England & Wales Democracy, devolution and governance, Finance

LGIU members’ voices on finance in the media


Last Wednesday we delivered the findings of the 2024 State of Local Government Finance in England survey. The report lays bare how widespread the desperate funding situation of councils really is. For the media, the findings became something of a smoking gun providing irrefutable evidence of the serious problems the country will face if local government funding is not urgently addressed.

The perilous state of council finances and the consequences for services and communities revealed by the report hit hard across the national media. News outlets including The Guardian, The BBC, The Times and The Daily Mail provided in-depth and sustained coverage.

LGIU Chief Executive, Jonathan Carr-West’s broadcast interviews included BBC Breakfast, Sky News and Five Live Radio, with additional coverage of the report on Newsnight and the Today programme.

What was particularly significant in the response to our report is the way that the media have engaged with the central tenet that the problem with local government finance is a systemic one and that urgent reform of the whole funding structure is needed.

The State of Local Government Finance is an annual survey of senior local authority personnel that the LGIU has been conducting for more than a decade. During that time the story that it has told has been one of a steadily worsening landscape of council finance in England. This year while that piece of the narrative remains consistent a tipping point has been reached.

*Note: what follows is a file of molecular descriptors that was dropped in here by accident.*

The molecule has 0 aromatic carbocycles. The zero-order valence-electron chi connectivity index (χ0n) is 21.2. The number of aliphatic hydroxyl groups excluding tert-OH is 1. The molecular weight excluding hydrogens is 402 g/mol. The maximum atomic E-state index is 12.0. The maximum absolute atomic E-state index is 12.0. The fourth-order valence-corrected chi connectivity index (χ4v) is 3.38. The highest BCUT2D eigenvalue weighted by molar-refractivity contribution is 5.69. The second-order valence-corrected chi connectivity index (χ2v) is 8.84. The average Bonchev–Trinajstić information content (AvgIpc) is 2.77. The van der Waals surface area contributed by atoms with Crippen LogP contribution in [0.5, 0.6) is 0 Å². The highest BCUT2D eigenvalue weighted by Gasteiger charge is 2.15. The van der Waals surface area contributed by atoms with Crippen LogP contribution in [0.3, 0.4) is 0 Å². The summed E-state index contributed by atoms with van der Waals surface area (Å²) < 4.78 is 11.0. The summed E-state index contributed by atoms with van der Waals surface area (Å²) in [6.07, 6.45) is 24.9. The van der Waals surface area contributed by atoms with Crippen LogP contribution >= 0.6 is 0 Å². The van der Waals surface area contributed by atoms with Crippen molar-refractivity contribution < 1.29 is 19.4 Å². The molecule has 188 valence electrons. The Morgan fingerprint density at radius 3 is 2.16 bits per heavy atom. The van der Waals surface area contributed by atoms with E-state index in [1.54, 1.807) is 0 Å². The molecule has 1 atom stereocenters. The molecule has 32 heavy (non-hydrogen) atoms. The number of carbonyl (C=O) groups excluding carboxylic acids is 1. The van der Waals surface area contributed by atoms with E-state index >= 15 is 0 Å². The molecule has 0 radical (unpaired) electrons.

The extensive media coverage last week demonstrated that the structural problem that has hamstrung local government for so long can no longer be denied or ignored. The last couple of years saw a handful of councils declare themselves effectively bankrupt. And central government has chosen to deal with each one individually.

The headline-grabbing stat to emerge from our report – that more than 50% of councils could issue a Section 114 within the lifetime of the next Parliament – makes it absolutely clear that councils can no longer be saved one at a time. The whole funding system is not fit for purpose and must be overhauled.

The response of the media to our report provides momentum to the ongoing call for urgent reform. As The Guardian’s editorial put it when discussing our survey findings “Underfunded council services generate social costs that put further pressure on budgets, degrading services and feeding alienation and public anger. This vicious cycle is an engine of political disaffection that, over time, corrodes confidence in democracy.”

Local government is woven into the fabric of our daily lives, it is the foundation of our local democracy and unless this crisis is addressed the consequences with be devastating.

To find out more and get involved in our campaign for urgently needed reform of local government finance please contact [email protected]


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